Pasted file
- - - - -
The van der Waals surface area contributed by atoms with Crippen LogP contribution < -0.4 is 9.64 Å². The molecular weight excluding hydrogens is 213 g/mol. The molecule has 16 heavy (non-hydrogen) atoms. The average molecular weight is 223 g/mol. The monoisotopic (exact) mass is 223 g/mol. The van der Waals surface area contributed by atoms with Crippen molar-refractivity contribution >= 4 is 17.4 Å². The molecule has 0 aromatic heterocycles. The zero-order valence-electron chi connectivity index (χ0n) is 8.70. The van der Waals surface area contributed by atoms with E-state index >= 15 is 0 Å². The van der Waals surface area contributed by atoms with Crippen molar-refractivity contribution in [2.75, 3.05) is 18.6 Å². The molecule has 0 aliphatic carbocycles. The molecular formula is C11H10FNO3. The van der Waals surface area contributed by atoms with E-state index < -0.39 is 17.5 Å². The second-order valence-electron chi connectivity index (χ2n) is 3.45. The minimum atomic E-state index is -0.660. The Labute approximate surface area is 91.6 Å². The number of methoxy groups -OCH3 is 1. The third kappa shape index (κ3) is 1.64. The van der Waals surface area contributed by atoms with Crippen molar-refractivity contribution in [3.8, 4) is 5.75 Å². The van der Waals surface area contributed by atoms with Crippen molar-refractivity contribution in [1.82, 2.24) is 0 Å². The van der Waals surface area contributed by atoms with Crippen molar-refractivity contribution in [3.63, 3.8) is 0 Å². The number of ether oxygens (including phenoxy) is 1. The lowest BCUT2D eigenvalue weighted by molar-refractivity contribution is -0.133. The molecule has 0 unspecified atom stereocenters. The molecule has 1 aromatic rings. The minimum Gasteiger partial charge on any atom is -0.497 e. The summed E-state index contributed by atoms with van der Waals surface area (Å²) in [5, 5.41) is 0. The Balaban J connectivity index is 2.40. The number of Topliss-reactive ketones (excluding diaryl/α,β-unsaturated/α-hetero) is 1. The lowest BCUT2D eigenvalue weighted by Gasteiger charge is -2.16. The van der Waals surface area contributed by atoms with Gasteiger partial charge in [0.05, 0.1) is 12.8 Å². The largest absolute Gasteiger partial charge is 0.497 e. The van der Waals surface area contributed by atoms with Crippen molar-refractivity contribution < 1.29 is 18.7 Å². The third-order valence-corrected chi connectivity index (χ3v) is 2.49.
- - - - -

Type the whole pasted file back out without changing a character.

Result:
The van der Waals surface area contributed by atoms with Crippen LogP contribution < -0.4 is 9.64 Å². The molecular weight excluding hydrogens is 213 g/mol. The molecule has 16 heavy (non-hydrogen) atoms. The average molecular weight is 223 g/mol. The monoisotopic (exact) mass is 223 g/mol. The van der Waals surface area contributed by atoms with Crippen molar-refractivity contribution >= 4 is 17.4 Å². The molecule has 0 aromatic heterocycles. The zero-order valence-electron chi connectivity index (χ0n) is 8.70. The van der Waals surface area contributed by atoms with E-state index >= 15 is 0 Å². The van der Waals surface area contributed by atoms with Crippen molar-refractivity contribution in [2.75, 3.05) is 18.6 Å². The molecule has 0 aliphatic carbocycles. The molecular formula is C11H10FNO3. The van der Waals surface area contributed by atoms with E-state index < -0.39 is 17.5 Å². The second-order valence-electron chi connectivity index (χ2n) is 3.45. The minimum atomic E-state index is -0.660. The Labute approximate surface area is 91.6 Å². The number of methoxy groups -OCH3 is 1. The third kappa shape index (κ3) is 1.64. The van der Waals surface area contributed by atoms with Crippen molar-refractivity contribution in [3.8, 4) is 5.75 Å². The van der Waals surface area contributed by atoms with Crippen molar-refractivity contribution in [1.82, 2.24) is 0 Å². The van der Waals surface area contributed by atoms with Crippen molar-refractivity contribution in [3.63, 3.8) is 0 Å². The number of ether oxygens (including phenoxy) is 1. The lowest BCUT2D eigenvalue weighted by molar-refractivity contribution is -0.133. The molecule has 0 unspecified atom stereocenters. The molecule has 1 aromatic rings. The minimum Gasteiger partial charge on any atom is -0.497 e. The summed E-state index contributed by atoms with van der Waals surface area (Å²) in [5, 5.41) is 0. The Balaban J connectivity index is 2.40. The number of Topliss-reactive ketones (excluding diaryl/α,β-unsaturated/α-hetero) is 1. The lowest BCUT2D eigenvalue weighted by Gasteiger charge is -2.16. The van der Waals surface area contributed by atoms with Gasteiger partial charge in [0.05, 0.1) is 12.8 Å². The largest absolute Gasteiger partial charge is 0.497 e. The van der Waals surface area contributed by atoms with Crippen molar-refractivity contribution < 1.29 is 18.7 Å². The third-order valence-corrected chi connectivity index (χ3v) is 2.49.